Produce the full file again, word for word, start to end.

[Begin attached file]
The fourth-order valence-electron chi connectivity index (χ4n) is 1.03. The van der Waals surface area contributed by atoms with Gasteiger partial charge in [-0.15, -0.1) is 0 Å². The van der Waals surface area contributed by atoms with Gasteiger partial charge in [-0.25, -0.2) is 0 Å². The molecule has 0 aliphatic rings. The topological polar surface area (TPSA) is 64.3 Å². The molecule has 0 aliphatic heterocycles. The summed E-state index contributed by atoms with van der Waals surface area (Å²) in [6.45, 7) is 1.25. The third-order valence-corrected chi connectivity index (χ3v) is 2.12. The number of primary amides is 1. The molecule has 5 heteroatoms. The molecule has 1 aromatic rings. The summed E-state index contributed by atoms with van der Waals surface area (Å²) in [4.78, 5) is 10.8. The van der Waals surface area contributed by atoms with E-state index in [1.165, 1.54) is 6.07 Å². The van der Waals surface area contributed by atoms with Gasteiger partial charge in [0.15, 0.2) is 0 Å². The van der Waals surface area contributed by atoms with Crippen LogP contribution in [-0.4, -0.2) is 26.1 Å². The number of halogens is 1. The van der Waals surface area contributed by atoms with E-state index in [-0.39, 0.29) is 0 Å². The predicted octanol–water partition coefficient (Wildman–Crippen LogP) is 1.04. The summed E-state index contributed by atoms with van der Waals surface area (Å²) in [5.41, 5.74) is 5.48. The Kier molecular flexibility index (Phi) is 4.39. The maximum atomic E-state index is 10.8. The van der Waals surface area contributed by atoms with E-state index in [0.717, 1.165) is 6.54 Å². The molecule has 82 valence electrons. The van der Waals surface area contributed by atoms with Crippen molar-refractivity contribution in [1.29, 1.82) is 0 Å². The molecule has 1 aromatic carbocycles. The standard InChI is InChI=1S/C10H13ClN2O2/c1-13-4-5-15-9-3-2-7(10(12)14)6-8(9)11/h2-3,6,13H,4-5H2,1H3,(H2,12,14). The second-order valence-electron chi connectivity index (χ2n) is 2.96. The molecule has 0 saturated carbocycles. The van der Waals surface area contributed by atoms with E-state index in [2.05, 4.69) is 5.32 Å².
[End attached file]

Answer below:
The fourth-order valence-electron chi connectivity index (χ4n) is 1.03. The van der Waals surface area contributed by atoms with Gasteiger partial charge in [-0.15, -0.1) is 0 Å². The van der Waals surface area contributed by atoms with Gasteiger partial charge in [-0.25, -0.2) is 0 Å². The molecule has 0 aliphatic rings. The topological polar surface area (TPSA) is 64.3 Å². The molecule has 0 aliphatic heterocycles. The summed E-state index contributed by atoms with van der Waals surface area (Å²) in [6.45, 7) is 1.25. The third-order valence-corrected chi connectivity index (χ3v) is 2.12. The number of primary amides is 1. The molecule has 5 heteroatoms. The molecule has 1 aromatic rings. The summed E-state index contributed by atoms with van der Waals surface area (Å²) in [4.78, 5) is 10.8. The van der Waals surface area contributed by atoms with E-state index in [1.165, 1.54) is 6.07 Å². The van der Waals surface area contributed by atoms with Gasteiger partial charge in [0.15, 0.2) is 0 Å². The van der Waals surface area contributed by atoms with Crippen LogP contribution in [-0.4, -0.2) is 26.1 Å². The number of halogens is 1. The van der Waals surface area contributed by atoms with E-state index in [-0.39, 0.29) is 0 Å². The predicted octanol–water partition coefficient (Wildman–Crippen LogP) is 1.04. The summed E-state index contributed by atoms with van der Waals surface area (Å²) in [5.41, 5.74) is 5.48. The Kier molecular flexibility index (Phi) is 4.39. The maximum atomic E-state index is 10.8. The van der Waals surface area contributed by atoms with E-state index in [0.717, 1.165) is 6.54 Å². The molecule has 82 valence electrons. The van der Waals surface area contributed by atoms with Crippen molar-refractivity contribution in [1.29, 1.82) is 0 Å². The molecule has 1 aromatic carbocycles. The standard InChI is InChI=1S/C10H13ClN2O2/c1-13-4-5-15-9-3-2-7(10(12)14)6-8(9)11/h2-3,6,13H,4-5H2,1H3,(H2,12,14). The second-order valence-electron chi connectivity index (χ2n) is 2.96. The molecule has 0 saturated carbocycles. The van der Waals surface area contributed by atoms with E-state index in [2.05, 4.69) is 5.32 Å².